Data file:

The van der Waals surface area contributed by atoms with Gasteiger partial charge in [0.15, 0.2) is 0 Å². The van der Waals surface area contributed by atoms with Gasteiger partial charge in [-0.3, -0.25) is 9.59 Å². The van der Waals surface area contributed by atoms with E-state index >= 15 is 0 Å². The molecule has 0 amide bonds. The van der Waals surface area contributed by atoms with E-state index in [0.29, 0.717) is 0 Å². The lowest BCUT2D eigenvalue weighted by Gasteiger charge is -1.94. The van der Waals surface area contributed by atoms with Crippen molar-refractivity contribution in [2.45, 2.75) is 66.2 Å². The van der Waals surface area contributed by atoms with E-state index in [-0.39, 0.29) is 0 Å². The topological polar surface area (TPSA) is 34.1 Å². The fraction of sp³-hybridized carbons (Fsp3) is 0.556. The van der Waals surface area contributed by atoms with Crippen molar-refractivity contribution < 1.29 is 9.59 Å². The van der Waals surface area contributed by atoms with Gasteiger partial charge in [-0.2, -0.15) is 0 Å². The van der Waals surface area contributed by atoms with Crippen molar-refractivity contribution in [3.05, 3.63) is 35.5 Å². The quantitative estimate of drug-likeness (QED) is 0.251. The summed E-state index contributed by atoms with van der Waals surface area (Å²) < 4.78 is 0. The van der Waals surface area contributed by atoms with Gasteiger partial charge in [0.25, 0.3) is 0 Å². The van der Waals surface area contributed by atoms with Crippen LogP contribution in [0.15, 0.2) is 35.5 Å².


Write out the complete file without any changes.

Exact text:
The van der Waals surface area contributed by atoms with Gasteiger partial charge in [0.15, 0.2) is 0 Å². The van der Waals surface area contributed by atoms with Gasteiger partial charge in [-0.3, -0.25) is 9.59 Å². The van der Waals surface area contributed by atoms with E-state index >= 15 is 0 Å². The molecule has 0 amide bonds. The van der Waals surface area contributed by atoms with E-state index in [0.29, 0.717) is 0 Å². The lowest BCUT2D eigenvalue weighted by Gasteiger charge is -1.94. The van der Waals surface area contributed by atoms with Crippen molar-refractivity contribution in [2.45, 2.75) is 66.2 Å². The van der Waals surface area contributed by atoms with E-state index in [-0.39, 0.29) is 0 Å². The topological polar surface area (TPSA) is 34.1 Å². The fraction of sp³-hybridized carbons (Fsp3) is 0.556. The van der Waals surface area contributed by atoms with Crippen molar-refractivity contribution < 1.29 is 9.59 Å². The van der Waals surface area contributed by atoms with Gasteiger partial charge in [-0.2, -0.15) is 0 Å². The van der Waals surface area contributed by atoms with Crippen molar-refractivity contribution in [3.05, 3.63) is 35.5 Å². The quantitative estimate of drug-likeness (QED) is 0.251. The summed E-state index contributed by atoms with van der Waals surface area (Å²) < 4.78 is 0. The van der Waals surface area contributed by atoms with Gasteiger partial charge in [0.25, 0.3) is 0 Å². The van der Waals surface area contributed by atoms with Crippen LogP contribution in [0.15, 0.2) is 35.5 Å².